The last reason breed banning is nonsensical and should be discontinued is because in almost every case of attacks on humans from banned breeds such as pit bull terriers there was some form of neglect either on the part of the owner or the person being attacked which led to the assault taking place. The media, in particular, has especially seen this aspect of the debate as juicy, as pressing headlines such as “pit bull owner attacked by pet” can easily be pushed out to the internet and clicked on by millions of people. Unfortunately, this only aids in creating the harsh perception the breed already has and in bringing these attack cases to the limelight, few people actually research the reason further than just reading a headline. Take for example the case of a Florida infant that was mauled to death by a pit bull back in 2018. In this case, as mentioned in a Fox News article, “Upon arrival, a family member informed authorities the pit bull jumped onto a bed next to the infant’s crib before attacking the child, a police report provided to Fox News states. Moments after, the child’s grandfather entered the bedroom and recognized the trauma to the infant, at which time he retrieved the infant from the bassinet, placed the infant on the floor and started CPR”. Notwithstanding the fact that the parents of this infant left the child alone with a fully-grown dog, something that should never be done no matter the breed, a pit bull terrier is not a dog fit to be owned with a young child. Different breeds are compatible with different people and lifestyles, and this again breaks down to the owner’s ignorance.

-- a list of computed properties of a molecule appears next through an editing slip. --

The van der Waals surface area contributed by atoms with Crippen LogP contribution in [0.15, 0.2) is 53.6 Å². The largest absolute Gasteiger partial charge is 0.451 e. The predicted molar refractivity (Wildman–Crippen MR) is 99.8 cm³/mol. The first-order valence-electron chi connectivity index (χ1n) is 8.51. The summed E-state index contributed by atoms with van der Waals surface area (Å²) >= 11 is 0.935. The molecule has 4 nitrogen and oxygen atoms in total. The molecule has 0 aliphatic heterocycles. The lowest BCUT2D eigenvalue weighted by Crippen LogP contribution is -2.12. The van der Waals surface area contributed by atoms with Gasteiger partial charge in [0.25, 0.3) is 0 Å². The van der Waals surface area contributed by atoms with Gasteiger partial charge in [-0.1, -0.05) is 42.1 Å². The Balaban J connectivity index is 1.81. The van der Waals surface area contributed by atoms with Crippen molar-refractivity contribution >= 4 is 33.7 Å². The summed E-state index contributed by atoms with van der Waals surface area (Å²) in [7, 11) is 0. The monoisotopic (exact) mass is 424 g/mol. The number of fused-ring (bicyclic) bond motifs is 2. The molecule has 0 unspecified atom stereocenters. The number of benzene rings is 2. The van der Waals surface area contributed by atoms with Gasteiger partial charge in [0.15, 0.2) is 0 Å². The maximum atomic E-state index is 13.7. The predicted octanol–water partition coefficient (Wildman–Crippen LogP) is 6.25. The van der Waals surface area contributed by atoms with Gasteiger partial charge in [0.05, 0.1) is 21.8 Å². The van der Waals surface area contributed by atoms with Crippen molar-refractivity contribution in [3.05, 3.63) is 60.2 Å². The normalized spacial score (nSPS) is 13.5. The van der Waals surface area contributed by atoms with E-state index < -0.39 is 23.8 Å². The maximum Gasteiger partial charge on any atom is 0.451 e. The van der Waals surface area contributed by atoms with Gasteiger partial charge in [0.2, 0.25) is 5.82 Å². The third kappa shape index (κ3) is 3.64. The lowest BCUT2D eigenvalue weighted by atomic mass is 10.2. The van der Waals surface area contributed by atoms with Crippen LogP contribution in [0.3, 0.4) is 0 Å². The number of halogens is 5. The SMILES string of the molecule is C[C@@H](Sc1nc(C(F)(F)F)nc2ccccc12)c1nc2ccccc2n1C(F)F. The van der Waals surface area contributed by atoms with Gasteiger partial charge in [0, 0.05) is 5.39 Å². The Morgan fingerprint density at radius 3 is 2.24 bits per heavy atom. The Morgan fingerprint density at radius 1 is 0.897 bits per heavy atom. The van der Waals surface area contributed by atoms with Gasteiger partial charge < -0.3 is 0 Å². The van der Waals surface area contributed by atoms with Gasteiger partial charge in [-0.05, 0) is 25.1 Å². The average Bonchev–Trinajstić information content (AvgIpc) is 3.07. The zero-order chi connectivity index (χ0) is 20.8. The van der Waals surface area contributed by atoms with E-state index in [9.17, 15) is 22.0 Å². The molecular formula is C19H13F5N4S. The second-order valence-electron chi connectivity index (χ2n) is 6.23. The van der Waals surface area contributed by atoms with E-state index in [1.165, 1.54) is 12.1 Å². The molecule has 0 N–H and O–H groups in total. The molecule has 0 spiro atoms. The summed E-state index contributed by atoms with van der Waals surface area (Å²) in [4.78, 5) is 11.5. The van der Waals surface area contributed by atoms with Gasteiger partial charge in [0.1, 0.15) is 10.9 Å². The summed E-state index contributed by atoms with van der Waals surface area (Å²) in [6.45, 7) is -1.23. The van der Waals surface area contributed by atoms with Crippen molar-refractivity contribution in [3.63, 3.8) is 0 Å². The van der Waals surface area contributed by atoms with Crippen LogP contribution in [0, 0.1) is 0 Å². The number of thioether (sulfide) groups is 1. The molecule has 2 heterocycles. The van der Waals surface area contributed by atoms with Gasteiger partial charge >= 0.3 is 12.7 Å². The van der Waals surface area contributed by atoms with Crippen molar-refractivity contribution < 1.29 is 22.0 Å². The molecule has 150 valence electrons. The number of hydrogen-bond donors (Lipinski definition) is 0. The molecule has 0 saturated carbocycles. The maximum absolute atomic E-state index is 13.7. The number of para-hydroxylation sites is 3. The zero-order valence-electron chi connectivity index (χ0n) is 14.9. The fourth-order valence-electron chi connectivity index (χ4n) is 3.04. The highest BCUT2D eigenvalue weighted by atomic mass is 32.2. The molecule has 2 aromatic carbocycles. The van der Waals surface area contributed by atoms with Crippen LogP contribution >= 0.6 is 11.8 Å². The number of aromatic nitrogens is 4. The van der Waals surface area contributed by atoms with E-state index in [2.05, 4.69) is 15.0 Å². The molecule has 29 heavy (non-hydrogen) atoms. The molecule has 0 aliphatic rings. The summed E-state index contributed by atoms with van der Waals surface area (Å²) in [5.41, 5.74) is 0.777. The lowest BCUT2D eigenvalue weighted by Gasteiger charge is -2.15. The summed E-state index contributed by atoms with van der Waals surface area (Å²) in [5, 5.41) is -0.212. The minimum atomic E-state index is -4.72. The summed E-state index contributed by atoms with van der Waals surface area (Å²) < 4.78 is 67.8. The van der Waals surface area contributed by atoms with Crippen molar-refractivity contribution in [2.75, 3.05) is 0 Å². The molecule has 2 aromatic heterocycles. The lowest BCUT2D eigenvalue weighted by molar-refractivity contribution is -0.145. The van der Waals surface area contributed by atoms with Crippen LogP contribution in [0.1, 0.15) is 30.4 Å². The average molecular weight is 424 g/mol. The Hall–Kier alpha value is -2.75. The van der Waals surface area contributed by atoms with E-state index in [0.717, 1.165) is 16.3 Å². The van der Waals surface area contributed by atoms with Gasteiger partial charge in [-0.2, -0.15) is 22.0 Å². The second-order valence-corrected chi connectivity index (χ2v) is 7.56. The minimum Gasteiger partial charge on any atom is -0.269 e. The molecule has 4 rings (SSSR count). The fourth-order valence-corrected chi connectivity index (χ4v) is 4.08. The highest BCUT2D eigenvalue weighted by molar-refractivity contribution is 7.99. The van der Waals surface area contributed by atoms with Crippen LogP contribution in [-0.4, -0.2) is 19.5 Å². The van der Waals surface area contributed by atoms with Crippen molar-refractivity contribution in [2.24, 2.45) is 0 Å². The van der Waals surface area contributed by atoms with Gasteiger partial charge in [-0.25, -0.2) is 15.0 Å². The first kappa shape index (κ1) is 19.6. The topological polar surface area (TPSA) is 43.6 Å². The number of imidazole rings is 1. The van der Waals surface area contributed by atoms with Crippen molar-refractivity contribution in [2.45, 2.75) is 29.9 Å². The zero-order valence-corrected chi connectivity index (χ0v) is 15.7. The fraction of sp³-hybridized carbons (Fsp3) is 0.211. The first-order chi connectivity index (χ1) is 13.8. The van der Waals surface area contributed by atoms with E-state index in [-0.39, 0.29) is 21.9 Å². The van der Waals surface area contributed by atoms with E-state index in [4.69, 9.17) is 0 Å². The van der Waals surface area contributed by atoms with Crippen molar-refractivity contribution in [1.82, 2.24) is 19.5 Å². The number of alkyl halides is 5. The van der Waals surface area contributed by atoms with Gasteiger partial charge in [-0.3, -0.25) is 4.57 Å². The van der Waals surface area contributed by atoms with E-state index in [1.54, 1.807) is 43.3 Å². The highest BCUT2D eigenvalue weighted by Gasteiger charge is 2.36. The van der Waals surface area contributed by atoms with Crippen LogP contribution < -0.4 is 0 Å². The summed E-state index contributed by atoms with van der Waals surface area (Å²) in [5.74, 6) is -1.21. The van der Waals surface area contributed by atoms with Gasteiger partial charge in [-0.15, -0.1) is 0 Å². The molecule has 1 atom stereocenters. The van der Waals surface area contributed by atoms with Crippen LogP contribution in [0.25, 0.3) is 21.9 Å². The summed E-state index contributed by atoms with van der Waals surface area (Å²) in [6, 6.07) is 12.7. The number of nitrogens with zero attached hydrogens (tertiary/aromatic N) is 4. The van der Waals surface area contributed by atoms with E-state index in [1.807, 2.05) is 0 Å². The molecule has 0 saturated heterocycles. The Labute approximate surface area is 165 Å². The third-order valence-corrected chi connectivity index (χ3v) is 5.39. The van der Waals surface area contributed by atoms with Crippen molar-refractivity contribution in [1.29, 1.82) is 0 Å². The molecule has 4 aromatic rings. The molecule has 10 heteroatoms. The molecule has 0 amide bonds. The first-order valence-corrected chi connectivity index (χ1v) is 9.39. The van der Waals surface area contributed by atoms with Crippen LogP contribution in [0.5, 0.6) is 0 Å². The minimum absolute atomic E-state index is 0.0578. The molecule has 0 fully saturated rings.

In conclusion, although certain breeds of dogs especially the pit bull terrier may be genetically predisposed to having more aggression if not trained properly, they certainly should not be sanctioned by a ban in North America or anywhere else in the world for that matter. There are far more pressing issues to combat, such as the current opioid epidemic which is sweeping the nation and killing thousands if not hundreds of thousands of people.

Works Cited

  • Farber, Madeline. “Florida infant dies after being attacked by pit bull in crib, police say” Fox News. N.p., 17 Nov 2018.
  • Nguyen, Kim. “Dogs Are Aggressive If They Are Trained Badly” Science Daily. N.p., 1 May 2009.
  • “Position Statement on Pit Bulls” ASPCA. N.p., n.d.  
16 December 2021